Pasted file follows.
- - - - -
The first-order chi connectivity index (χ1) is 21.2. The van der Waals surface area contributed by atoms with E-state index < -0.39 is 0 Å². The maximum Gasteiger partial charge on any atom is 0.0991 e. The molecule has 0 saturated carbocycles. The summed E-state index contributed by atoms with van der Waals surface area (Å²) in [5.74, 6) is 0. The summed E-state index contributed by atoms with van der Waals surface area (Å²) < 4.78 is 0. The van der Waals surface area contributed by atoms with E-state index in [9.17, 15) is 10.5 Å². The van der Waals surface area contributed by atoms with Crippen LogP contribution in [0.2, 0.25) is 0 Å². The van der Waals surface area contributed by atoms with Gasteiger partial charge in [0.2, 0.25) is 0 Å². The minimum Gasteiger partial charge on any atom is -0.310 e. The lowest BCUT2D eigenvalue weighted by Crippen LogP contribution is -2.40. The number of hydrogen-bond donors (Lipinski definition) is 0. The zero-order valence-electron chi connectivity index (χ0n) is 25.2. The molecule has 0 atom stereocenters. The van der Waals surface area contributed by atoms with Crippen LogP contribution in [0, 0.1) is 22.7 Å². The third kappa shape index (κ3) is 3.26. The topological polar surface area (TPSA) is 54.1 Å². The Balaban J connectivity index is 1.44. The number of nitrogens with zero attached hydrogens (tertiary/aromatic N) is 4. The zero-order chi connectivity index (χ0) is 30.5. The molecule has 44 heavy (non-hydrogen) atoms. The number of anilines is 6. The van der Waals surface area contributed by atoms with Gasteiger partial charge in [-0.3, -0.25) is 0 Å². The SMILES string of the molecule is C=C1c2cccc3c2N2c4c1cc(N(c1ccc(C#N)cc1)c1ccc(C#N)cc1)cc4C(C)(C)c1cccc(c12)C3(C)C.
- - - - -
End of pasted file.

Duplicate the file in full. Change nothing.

The first-order chi connectivity index (χ1) is 21.2. The van der Waals surface area contributed by atoms with E-state index < -0.39 is 0 Å². The maximum Gasteiger partial charge on any atom is 0.0991 e. The molecule has 0 saturated carbocycles. The summed E-state index contributed by atoms with van der Waals surface area (Å²) in [5.74, 6) is 0. The summed E-state index contributed by atoms with van der Waals surface area (Å²) < 4.78 is 0. The van der Waals surface area contributed by atoms with E-state index in [9.17, 15) is 10.5 Å². The van der Waals surface area contributed by atoms with Crippen LogP contribution in [0.2, 0.25) is 0 Å². The van der Waals surface area contributed by atoms with Gasteiger partial charge in [0.2, 0.25) is 0 Å². The minimum Gasteiger partial charge on any atom is -0.310 e. The lowest BCUT2D eigenvalue weighted by Crippen LogP contribution is -2.40. The number of hydrogen-bond donors (Lipinski definition) is 0. The zero-order valence-electron chi connectivity index (χ0n) is 25.2. The molecule has 0 atom stereocenters. The van der Waals surface area contributed by atoms with Crippen LogP contribution in [0, 0.1) is 22.7 Å². The third kappa shape index (κ3) is 3.26. The topological polar surface area (TPSA) is 54.1 Å². The Balaban J connectivity index is 1.44. The number of nitrogens with zero attached hydrogens (tertiary/aromatic N) is 4. The zero-order chi connectivity index (χ0) is 30.5. The molecule has 44 heavy (non-hydrogen) atoms. The number of anilines is 6. The van der Waals surface area contributed by atoms with Gasteiger partial charge in [-0.3, -0.25) is 0 Å². The SMILES string of the molecule is C=C1c2cccc3c2N2c4c1cc(N(c1ccc(C#N)cc1)c1ccc(C#N)cc1)cc4C(C)(C)c1cccc(c12)C3(C)C.